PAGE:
Sunday, May 23, 2010

Is Long-Term Investing Dead?

When the market sees pullbacks like the one we've seen recently and the more drastic move back in early 2009, there's always a crowd insisting that long-term investing is dead. We are told that no stock is safe, and the drops we've seen prove it. In reality, the market is going to be volatile and constantly fluctuate. Long-term investing is in no way dead, and it all depends on what stocks you pick.

VMware (VMW) is a stock that has been on a tear lately as companies look to cut costs and improve efficiency in their IT environment. Is this a stock you can buy and forget about? Probably not. While VMware has great technology, high growth rates, and a leadership position in the virtualization market, technology is a rapidly changing business. VMware has two major competitors in Citrix and Microsoft and has risks to growth and margins. However, that doesn't mean VMware isn't worth buying. It's just not safe enough to throw a lot of money at and forget about. VMware is just an example of many great stocks that likely carry too much risk to buy and hold.

So what stocks are worth holding long-term? Warren Buffett has a great philosophy on investing and is probably one of the more well known long-term investors. He looks at companies that have strong moats and strong brands. These could be perceived as boring stocks, but with a little patience, you could end up doing better than you think.

Two notable stocks in the chart above are Nike (NKE) in the blue, and Procter & Gamble (PG) in dark green. Excluding dividends, Nike is up almost 250% and Procter and Gamble is up almost 100% over the past ten years. Dividends just make those gains even sweeter. This all happened while the S&P 500 (in red) did basically nothing over the past ten years. Nike is an well known brand which lets them sell shoes at higher profit margins. They are directly linked to growth in emerging markets. Procter & Gamble sells consumer products that people consistently need. Procter is also seeing growth in emerging markets. Other stocks shown on the chart above are Coca-Cola (KO), Johnson & Johnson (JNJ), Wells Fargo (WFC), and J.P. Morgan (JPM). All of these have performed better than the S&P 500 over the past ten years.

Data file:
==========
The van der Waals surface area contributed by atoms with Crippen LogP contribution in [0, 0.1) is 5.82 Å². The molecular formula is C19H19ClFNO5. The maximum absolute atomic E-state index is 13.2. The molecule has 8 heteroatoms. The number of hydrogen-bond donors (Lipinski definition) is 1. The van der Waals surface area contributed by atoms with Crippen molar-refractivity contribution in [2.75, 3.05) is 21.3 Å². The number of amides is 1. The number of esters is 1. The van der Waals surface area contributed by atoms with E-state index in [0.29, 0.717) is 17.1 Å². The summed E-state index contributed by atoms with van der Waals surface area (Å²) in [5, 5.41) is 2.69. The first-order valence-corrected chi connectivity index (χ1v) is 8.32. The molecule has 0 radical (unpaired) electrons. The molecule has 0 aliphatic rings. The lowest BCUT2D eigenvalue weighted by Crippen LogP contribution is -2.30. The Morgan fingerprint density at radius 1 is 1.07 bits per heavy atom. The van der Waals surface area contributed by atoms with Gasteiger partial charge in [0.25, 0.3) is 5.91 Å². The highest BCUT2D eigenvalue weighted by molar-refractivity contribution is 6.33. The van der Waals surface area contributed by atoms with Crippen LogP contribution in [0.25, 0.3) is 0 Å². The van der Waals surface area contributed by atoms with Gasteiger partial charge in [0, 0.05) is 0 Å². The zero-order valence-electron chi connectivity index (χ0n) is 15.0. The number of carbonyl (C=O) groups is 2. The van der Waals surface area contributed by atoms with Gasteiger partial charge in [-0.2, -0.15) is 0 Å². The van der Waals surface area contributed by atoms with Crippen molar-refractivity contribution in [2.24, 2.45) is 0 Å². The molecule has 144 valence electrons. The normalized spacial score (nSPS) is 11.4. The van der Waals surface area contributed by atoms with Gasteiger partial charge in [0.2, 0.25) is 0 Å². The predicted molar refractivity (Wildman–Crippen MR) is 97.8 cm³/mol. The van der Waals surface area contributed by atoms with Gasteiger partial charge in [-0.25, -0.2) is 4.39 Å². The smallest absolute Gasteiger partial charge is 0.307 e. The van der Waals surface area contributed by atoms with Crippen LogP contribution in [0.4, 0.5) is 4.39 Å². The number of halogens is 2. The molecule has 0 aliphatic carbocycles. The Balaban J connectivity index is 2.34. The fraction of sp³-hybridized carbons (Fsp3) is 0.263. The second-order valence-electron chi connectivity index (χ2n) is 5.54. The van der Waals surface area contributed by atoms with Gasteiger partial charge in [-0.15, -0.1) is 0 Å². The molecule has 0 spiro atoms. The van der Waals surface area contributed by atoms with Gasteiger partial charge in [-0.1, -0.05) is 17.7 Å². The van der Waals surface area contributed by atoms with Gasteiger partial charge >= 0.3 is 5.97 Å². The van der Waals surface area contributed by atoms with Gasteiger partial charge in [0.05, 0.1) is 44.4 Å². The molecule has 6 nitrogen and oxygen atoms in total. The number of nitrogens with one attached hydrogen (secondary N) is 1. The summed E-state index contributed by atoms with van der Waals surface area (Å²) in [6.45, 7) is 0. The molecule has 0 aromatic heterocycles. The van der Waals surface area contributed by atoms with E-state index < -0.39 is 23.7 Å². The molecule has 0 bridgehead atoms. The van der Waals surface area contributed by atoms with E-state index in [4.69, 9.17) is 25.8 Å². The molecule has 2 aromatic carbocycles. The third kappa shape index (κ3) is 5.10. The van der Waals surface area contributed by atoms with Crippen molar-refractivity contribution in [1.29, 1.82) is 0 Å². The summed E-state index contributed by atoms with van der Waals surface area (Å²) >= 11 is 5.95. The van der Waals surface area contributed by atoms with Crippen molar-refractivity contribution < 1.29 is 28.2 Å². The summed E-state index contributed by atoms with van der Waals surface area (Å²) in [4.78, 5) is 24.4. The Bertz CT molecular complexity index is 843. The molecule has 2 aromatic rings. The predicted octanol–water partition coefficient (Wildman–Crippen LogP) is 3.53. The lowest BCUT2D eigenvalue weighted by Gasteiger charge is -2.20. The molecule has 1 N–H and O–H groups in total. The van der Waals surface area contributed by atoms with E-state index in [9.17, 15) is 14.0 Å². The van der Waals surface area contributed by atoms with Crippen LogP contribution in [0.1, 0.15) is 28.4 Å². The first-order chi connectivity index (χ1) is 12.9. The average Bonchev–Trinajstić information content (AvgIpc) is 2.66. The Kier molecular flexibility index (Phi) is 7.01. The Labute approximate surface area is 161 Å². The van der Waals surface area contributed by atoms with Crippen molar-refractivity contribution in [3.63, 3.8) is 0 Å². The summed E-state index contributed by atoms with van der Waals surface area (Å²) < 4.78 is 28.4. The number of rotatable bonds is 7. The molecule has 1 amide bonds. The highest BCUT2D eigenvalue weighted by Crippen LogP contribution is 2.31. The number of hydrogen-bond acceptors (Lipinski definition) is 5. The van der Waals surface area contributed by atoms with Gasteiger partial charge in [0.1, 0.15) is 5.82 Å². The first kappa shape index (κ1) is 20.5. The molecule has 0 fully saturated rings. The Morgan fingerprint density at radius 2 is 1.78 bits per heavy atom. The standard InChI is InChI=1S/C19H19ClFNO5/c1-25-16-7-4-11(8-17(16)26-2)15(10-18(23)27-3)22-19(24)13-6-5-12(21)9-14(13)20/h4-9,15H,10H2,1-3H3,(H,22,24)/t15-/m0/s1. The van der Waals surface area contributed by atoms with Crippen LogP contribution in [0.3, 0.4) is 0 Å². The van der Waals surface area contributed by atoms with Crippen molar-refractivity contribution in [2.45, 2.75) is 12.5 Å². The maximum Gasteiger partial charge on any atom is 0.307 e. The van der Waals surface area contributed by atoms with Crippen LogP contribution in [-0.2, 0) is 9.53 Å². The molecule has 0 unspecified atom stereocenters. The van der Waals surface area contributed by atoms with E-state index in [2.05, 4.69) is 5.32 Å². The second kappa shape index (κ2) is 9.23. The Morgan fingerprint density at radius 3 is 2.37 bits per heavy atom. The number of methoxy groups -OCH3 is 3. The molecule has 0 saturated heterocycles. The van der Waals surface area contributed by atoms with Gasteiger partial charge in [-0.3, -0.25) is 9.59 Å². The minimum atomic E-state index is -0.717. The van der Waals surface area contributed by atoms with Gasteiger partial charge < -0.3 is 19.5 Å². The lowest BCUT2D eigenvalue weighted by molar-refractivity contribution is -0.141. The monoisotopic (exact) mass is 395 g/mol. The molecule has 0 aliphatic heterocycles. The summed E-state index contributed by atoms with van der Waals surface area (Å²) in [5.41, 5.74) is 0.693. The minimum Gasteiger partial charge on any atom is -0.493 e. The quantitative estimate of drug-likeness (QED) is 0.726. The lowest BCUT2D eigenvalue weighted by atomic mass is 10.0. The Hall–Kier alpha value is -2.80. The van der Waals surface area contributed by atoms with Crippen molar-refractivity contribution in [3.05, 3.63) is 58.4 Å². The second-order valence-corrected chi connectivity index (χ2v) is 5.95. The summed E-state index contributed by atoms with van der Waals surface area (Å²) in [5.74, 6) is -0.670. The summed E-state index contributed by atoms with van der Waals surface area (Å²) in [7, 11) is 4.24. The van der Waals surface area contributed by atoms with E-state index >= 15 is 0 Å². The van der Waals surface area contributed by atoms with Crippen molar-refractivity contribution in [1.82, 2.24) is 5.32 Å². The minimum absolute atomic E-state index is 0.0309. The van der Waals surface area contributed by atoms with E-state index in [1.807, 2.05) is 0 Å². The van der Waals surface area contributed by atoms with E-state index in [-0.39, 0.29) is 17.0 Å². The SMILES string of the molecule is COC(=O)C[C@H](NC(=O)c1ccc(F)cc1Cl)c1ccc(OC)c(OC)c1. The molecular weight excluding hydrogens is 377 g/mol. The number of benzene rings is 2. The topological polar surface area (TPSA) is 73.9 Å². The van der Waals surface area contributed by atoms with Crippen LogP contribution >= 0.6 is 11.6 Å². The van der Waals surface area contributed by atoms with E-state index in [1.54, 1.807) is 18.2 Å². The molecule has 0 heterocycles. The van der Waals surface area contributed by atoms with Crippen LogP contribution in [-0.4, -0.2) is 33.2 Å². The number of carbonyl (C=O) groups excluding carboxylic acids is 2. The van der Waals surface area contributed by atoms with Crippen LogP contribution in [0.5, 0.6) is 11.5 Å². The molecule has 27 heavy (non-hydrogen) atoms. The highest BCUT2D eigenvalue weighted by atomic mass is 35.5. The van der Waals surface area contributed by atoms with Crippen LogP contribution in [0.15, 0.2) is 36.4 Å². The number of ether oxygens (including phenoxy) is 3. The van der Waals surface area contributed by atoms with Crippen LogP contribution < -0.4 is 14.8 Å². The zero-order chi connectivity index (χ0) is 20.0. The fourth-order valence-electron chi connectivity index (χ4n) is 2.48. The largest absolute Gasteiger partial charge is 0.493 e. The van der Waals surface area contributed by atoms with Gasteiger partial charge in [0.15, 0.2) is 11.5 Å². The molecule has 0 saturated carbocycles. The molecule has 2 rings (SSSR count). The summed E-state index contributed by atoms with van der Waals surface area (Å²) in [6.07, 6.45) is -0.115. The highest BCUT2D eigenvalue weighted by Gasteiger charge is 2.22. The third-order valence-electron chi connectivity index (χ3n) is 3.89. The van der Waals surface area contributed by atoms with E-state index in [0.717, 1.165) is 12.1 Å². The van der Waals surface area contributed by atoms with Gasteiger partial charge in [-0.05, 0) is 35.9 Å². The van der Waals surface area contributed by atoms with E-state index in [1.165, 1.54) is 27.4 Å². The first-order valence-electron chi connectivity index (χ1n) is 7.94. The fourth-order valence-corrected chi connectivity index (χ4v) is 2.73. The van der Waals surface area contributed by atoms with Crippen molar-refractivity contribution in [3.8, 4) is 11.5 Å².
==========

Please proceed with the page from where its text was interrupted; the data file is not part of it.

These stocks may be considered boring or simple, but they are an example that long-term investing isn't dead. A $10,000 investment in Nike (NKE) ten years ago would be worth around $25,000 now. A lot of people give advice to buy ETFs because you get access to a broad spectrum of stocks which instantly diversifies you.  But an investment in the S&P 500 ETF (SPY) lagged all six of these basic and boring stocks. Long-term investing isn't dead as long as you pick the right companies.

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